On this date in 1863, Abraham Lincoln delivered the Gettysburg Address at the dedication of the Union cemetery in Gettysburg, Pennsylvania. Lincoln’s brief remarks followed the hours-long oration of Edward Everett, which has largely been forgotten. The Chicago Times editorialized embarrassment at Lincoln’s speech, but Everett himself felt that Lincoln had said more in two minutes than he had said in two hours. In less than 300 words, Lincoln surveyed America’s past founding and its then-present civil war, ending with the hope that its future would be characterized by a “new birth of freedom.”
Four score and seven years ago our fathers brought forth on this continent a new nation, conceived in liberty, and dedicated to the proposition that all men are created equal.
Now we are engaged in a great civil war, testing whether that nation, or any nation so conceived and so dedicated, can long endure. We are met on a great battlefield of that war. We have come to dedicate a portion of that field, as a final resting place for those who here gave their lives that that nation might live. It is altogether fitting and proper that we should do this.
But, in a larger sense, we can not dedicate, we can not consecrate, we can not hallow this ground. The brave men, living and dead, who struggled here, have consecrated it, far above our poor power to add or detract. The world will little note, nor long remember what we say here, but it can never forget what they did here. It is for us the living, rather, to be dedicated here to the unfinished work which they who fought here have thus far so nobly advanced. It is rather for us to be here dedicated to the great task remaining before us—that from these honored dead we take increased devotion to that cause for which they gave the last full measure of devotion—that we here highly resolve that these dead shall not have died in vain—that this nation, under God, shall have a new birth of freedom—and that government of the people, by the people, for the people, shall not perish from the earth.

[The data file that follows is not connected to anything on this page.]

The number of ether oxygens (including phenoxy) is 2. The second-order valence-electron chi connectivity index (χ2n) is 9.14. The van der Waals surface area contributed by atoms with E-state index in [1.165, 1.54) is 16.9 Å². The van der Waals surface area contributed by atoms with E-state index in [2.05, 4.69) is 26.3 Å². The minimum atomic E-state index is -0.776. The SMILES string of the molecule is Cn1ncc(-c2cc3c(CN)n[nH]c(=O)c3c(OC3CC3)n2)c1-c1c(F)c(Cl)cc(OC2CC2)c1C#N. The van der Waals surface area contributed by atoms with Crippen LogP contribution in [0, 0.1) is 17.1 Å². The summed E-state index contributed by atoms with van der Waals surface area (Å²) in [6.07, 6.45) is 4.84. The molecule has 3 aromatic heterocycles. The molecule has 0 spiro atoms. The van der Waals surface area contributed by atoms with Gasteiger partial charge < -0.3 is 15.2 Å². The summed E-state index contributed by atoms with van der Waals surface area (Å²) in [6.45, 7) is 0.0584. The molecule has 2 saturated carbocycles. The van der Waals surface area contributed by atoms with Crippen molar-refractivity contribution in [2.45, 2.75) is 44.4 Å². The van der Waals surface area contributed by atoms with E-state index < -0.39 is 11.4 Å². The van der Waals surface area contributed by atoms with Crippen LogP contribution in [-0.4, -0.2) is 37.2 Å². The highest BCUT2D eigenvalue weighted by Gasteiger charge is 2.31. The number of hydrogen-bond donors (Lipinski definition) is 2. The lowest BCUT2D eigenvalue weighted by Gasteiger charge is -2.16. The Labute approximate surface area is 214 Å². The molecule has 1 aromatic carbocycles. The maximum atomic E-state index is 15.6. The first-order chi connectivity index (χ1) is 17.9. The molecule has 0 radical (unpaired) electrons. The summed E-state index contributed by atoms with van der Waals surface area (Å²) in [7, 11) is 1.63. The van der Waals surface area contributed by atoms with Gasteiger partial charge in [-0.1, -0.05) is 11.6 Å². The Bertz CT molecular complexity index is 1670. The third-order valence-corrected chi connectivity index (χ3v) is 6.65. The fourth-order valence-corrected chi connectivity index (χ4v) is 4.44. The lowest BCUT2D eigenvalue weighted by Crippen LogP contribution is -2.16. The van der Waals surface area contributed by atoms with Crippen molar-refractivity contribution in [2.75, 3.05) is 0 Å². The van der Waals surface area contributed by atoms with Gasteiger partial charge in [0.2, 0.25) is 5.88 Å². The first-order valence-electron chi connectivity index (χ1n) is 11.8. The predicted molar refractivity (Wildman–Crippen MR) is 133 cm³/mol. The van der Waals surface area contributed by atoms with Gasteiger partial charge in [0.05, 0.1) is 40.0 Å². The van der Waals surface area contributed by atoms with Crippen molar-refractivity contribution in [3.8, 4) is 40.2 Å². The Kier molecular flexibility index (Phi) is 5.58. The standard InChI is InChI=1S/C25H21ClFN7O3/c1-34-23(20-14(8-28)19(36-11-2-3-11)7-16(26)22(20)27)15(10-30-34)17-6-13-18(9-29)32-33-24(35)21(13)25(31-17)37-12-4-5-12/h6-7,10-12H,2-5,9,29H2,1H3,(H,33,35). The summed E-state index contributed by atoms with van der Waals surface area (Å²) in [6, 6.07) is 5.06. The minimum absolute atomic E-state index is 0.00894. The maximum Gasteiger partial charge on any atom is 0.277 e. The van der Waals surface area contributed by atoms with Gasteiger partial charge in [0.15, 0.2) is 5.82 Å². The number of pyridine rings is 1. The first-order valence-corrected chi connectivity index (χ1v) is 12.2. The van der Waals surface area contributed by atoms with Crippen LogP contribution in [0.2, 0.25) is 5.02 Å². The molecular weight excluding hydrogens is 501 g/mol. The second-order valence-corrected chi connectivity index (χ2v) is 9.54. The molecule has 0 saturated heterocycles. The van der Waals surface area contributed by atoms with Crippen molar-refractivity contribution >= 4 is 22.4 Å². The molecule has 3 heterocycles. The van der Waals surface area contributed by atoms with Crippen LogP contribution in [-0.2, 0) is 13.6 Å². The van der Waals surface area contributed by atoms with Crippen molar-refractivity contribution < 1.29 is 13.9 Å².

Here’s an excerpt from Ken Burns’ Civil War documentary that focuses on the address: